ShareThis Page

Combine notebook: Steelers, Cowboys projected to be over new cap figure

| Thursday, Feb. 20, 2014, 7:27 p.m.

INDIANAPOLIS — With the NFL salary cap expected to climb by $7 million, from $123 million to $130 million, the Cowboys and Steelers are the only teams currently over the projected cap. The Steelers are about $9 million over.

Players make 48 percent of revenues, so a $130 million cap would suggest teams average $270 million in revenue. But general manager Kevin Colbert said the Steelers won't see the final numbers until just before the start of free agency March 11.

“We have to prepare for the worst and see where it lands,” Colbert said. “You don't want to have a false hope it's going to be there and then it's not.”

• The Steelers haven't hired an analytical expert to help with scouting, player assessment or contract negotiations. Even without one, Colbert said the amount of information available on players — including those at the combine — is “overwhelming.” “You still have to go by what you're seeing when they play,” he said. “You have to be true to evaluations of film, games and practices and not get caught up with all the buzz. Hype is great, and it helps make our game great, but when you're evaluating, you try to remove that emotion and make the decision based on how the guy plays football.”

• Might the Steelers substitute one punter from Australia (Brad Wing) for another (free agent Mat McBriar)? Wing was one of the college football's best punters for LSU in 2012 but dealt with on- and off-field issues and wasn't drafted a year ago. The Steelers recently signed him. “It's a no-lose situation for us,” said Colbert. “He got married recently and has a child, and players mature as the years go. If we weren't comfortable with (his) character, we don't sign him.”

• Coach Joe Philbin became the first Dolphins coach to talk publicly since the NFL released the Ted Wills report detailing lineman Richie Incognito's harassment of teammate Jonathan Martin. Philbin called the conduct “inappropriate and unacceptable” and vowed to make sure there is a better workplace environment. “I promise you that,” he said. “I'm going to make sure that happens.”

• The Steelers didn't try to sign wide receiver Emmanuel Sanders to a long-term contract before last season, and there appears to be little to no chance they will re-sign him. “Where he goes in free agency and what his market is, we don't know at this point,” Colbert said.

• Wide receiver Markus Wheaton recently had clean-up surgery on the broken pinky finger that kept him out about a month last season. Otherwise, Colbert said, the Steelers are healthier coming out of this season than he can remember in any previous year.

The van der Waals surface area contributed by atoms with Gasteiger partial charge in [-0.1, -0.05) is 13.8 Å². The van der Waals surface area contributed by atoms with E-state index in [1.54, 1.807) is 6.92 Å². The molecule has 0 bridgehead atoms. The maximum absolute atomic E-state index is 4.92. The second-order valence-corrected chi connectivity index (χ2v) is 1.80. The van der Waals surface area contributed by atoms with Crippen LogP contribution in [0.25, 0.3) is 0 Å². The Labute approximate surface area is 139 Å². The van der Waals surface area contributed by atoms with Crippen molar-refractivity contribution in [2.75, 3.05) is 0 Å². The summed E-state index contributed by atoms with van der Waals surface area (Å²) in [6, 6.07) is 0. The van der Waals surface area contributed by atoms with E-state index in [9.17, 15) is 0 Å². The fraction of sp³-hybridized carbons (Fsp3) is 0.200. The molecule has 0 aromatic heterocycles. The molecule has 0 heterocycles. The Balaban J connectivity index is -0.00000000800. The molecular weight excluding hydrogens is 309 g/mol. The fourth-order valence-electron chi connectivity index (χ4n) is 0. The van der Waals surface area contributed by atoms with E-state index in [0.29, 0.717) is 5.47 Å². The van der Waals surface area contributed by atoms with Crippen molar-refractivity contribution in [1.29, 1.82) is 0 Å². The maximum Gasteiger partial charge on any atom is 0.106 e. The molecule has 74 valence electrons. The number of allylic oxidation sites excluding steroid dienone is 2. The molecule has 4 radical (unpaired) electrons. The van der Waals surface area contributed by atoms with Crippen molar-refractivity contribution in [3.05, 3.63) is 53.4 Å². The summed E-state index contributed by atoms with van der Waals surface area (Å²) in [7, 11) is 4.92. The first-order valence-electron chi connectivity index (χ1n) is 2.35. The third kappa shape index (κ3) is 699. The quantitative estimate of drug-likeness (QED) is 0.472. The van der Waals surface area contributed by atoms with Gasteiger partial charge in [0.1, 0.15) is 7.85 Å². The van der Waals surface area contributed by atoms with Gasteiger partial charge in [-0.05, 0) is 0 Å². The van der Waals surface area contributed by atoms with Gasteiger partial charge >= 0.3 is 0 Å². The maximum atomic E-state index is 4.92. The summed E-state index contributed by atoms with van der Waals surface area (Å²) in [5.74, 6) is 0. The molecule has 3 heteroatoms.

• The NFL is so pass oriented, the Steelers played their sub package defense with extra defensive backs 60 percent of the time. The Steelers have depth issues at cornerback, and this is considered to be a strong draft class in the secondary. “I don't think corners in our scheme are as unique as maybe the outside linebackers would be. You're looking for a guy who can cover and who can tackle,” Colbert said. “I don't think cornerback is unique for us, our scheme or any scheme.”

— Alan Robinson

TribLIVE commenting policy

You are solely responsible for your comments and by using you agree to our Terms of Service.

We moderate comments. Our goal is to provide substantive commentary for a general readership. By screening submissions, we provide a space where readers can share intelligent and informed commentary that enhances the quality of our news and information.

While most comments will be posted if they are on-topic and not abusive, moderating decisions are subjective. We will make them as carefully and consistently as we can. Because of the volume of reader comments, we cannot review individual moderation decisions with readers.

We value thoughtful comments representing a range of views that make their point quickly and politely. We make an effort to protect discussions from repeated comments either by the same reader or different readers

We follow the same standards for taste as the daily newspaper. A few things we won't tolerate: personal attacks, obscenity, vulgarity, profanity (including expletives and letters followed by dashes), commercial promotion, impersonations, incoherence, proselytizing and SHOUTING. Don't include URLs to Web sites.

We do not edit comments. They are either approved or deleted. We reserve the right to edit a comment that is quoted or excerpted in an article. In this case, we may fix spelling and punctuation.

We welcome strong opinions and criticism of our work, but we don't want comments to become bogged down with discussions of our policies and we will moderate accordingly.

We appreciate it when readers and people quoted in articles or blog posts point out errors of fact or emphasis and will investigate all assertions. But these suggestions should be sent via e-mail. To avoid distracting other readers, we won't publish comments that suggest a correction. Instead, corrections will be made in a blog post or in an article.